Monday, December 19, 2016

Purposes of Agricultural Preservation

Heritage and Sense of Place
Farming has been a part of life in West Provo for the last 150 or so years. It is a part of the heritage of the area. Preserving agriculture in West Provo helps preserve that heritage. Healthy communities have a sense of place. Growth and develop in West Provo should be done in such a way as to honor and respect the heritage and sense of the area.

Psychological Wellbeing and Recreation
Agricultural land functions as a type of "Open Space". It is peaceful and can create a sense of wellbeing in many who merely look upon it. Getting out into an agricultural area can give someone a sense of solitude and a place to think, meditate, and reflect on the weightier matters of life. If we plan to spend public resources on something, we need to make sure that it is happening in a responsible, effective and efficient manner. If we set aside a certain amount of dollars to ensure that the residents of Provo have access to places which provide such benefits, we should use the use the money in such a way to get the biggest benefit for the most people. Other types of "Open Space" include developed parks and natural habitat. Certain sections near the Provo River bank allow for public access to wooded areas, like Paul Reams Wilderness Park, and the picnic tables along the last mile or so of the river before the Stake Park. Such areas could be preserved and expanded. Boardwalks could be built in the wetlands and in the coming Provo River Delta. The land could be used for developed parks, possibly even a regional sports park. All of these open spaces can provide important benefits to our community, and I think that a mix of open space types is likely to provide the best value for our investment.
Some of the best ways to provide interactive open space is through private ventures like the corn maze and the rope's course which already exist in West Provo. Other types of agritourism and recreation in natural(ish) settings may be private, public, or joint ventures. Salt Lake County's Wheeler Farm (a public park), or Young Living Farm in Mona (a private venture open to visitors), are examples from other places. A community garden would be another example. We should be prudent in how much public resources are used to support the retention and expansion of such amenities.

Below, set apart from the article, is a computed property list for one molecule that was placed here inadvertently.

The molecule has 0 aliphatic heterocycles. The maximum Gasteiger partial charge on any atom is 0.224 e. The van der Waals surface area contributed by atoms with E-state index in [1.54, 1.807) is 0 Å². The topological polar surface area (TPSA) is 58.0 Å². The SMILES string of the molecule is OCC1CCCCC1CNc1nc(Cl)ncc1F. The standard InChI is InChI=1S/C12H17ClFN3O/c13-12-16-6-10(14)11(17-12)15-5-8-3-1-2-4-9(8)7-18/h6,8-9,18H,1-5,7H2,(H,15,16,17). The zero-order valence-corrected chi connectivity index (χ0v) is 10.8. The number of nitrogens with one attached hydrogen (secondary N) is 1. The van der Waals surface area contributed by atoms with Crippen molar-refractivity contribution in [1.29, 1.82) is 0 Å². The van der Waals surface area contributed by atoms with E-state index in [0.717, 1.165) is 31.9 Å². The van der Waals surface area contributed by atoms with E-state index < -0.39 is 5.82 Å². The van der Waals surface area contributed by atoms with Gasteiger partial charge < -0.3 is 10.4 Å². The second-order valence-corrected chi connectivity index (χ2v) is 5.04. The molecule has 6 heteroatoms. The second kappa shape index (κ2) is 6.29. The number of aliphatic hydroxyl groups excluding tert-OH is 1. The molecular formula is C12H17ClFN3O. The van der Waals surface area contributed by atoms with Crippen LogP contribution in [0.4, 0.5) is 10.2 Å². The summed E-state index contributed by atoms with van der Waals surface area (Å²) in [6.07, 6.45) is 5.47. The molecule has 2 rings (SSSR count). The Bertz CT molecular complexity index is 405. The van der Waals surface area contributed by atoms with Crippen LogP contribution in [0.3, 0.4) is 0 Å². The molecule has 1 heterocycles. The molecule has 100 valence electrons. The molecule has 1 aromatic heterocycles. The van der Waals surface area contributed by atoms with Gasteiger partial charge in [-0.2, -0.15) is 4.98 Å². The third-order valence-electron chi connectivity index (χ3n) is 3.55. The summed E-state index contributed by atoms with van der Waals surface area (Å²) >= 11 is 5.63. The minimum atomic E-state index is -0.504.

Food Security
West Provo has some of the best growing conditions in Utah. By restricting the land to only agricultural uses, we are less dependent on food being shipped in from elsewhere. I believe the last number of acres that we were discussing as having potential for development was 870. A rough rule of thumb is that one acre of land can produce enough food for one person ( So if we restrict development from all 870 acres, and all of it begins to be used for food production, we could theoretically feed roughly three-quarters of one percent of the current Provo population. Perhaps the bigger impact is that the population of Provo wouldn't grow as quickly, so one could argue that there would be more food security because there would be less mouths to feed. But the demand for housing in the region would not be any less and the population that wouldn't come to Provo would likely go elsewhere in the County, likely in less compact form, requiring even more agricultural land be developed which would actually decrease the food security of everyone in the County, including Provo residents. This is why the Agricultural Toolkit advocates for more compact growth which allows for less agricultural land overall to be developed.